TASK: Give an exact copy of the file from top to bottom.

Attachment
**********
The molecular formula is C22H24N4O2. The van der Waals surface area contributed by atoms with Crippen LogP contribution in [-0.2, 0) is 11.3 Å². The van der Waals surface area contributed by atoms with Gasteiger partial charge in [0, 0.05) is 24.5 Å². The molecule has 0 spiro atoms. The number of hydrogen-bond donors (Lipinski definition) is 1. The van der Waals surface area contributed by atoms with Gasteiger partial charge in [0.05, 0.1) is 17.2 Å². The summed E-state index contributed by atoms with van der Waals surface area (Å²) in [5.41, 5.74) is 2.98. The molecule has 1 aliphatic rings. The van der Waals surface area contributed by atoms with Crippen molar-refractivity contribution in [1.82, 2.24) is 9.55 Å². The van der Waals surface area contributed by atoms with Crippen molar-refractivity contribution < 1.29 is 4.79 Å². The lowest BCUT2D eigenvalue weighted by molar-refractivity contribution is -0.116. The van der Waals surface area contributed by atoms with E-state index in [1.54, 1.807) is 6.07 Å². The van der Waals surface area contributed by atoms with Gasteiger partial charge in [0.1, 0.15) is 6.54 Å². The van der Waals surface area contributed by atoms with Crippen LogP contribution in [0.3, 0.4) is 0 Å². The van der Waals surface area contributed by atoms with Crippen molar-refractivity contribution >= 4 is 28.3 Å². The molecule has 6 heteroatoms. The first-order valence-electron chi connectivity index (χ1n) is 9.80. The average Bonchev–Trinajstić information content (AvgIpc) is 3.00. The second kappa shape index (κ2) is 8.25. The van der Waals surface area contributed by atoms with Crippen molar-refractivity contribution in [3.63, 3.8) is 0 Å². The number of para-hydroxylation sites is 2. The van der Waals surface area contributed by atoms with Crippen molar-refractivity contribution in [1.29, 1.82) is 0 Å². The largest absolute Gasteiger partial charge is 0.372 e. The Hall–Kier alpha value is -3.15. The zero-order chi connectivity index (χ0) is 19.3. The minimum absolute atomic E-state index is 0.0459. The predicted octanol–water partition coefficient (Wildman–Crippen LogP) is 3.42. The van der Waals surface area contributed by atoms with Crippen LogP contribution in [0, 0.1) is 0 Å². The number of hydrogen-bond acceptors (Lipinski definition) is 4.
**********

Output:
The molecular formula is C22H24N4O2. The van der Waals surface area contributed by atoms with Crippen LogP contribution in [-0.2, 0) is 11.3 Å². The van der Waals surface area contributed by atoms with Gasteiger partial charge in [0, 0.05) is 24.5 Å². The molecule has 0 spiro atoms. The number of hydrogen-bond donors (Lipinski definition) is 1. The van der Waals surface area contributed by atoms with Gasteiger partial charge in [0.05, 0.1) is 17.2 Å². The summed E-state index contributed by atoms with van der Waals surface area (Å²) in [5.41, 5.74) is 2.98. The molecule has 1 aliphatic rings. The van der Waals surface area contributed by atoms with Crippen molar-refractivity contribution in [1.82, 2.24) is 9.55 Å². The van der Waals surface area contributed by atoms with Crippen molar-refractivity contribution < 1.29 is 4.79 Å². The lowest BCUT2D eigenvalue weighted by molar-refractivity contribution is -0.116. The van der Waals surface area contributed by atoms with E-state index in [1.54, 1.807) is 6.07 Å². The van der Waals surface area contributed by atoms with Gasteiger partial charge in [0.1, 0.15) is 6.54 Å². The van der Waals surface area contributed by atoms with Crippen LogP contribution in [0.3, 0.4) is 0 Å². The van der Waals surface area contributed by atoms with Crippen molar-refractivity contribution >= 4 is 28.3 Å². The molecule has 6 heteroatoms. The first-order valence-electron chi connectivity index (χ1n) is 9.80. The average Bonchev–Trinajstić information content (AvgIpc) is 3.00. The second kappa shape index (κ2) is 8.25. The van der Waals surface area contributed by atoms with Crippen molar-refractivity contribution in [3.63, 3.8) is 0 Å². The number of para-hydroxylation sites is 2. The van der Waals surface area contributed by atoms with Crippen molar-refractivity contribution in [1.29, 1.82) is 0 Å². The largest absolute Gasteiger partial charge is 0.372 e. The Hall–Kier alpha value is -3.15. The zero-order chi connectivity index (χ0) is 19.3. The minimum absolute atomic E-state index is 0.0459. The predicted octanol–water partition coefficient (Wildman–Crippen LogP) is 3.42. The van der Waals surface area contributed by atoms with Crippen LogP contribution in [0, 0.1) is 0 Å². The number of hydrogen-bond acceptors (Lipinski definition) is 4.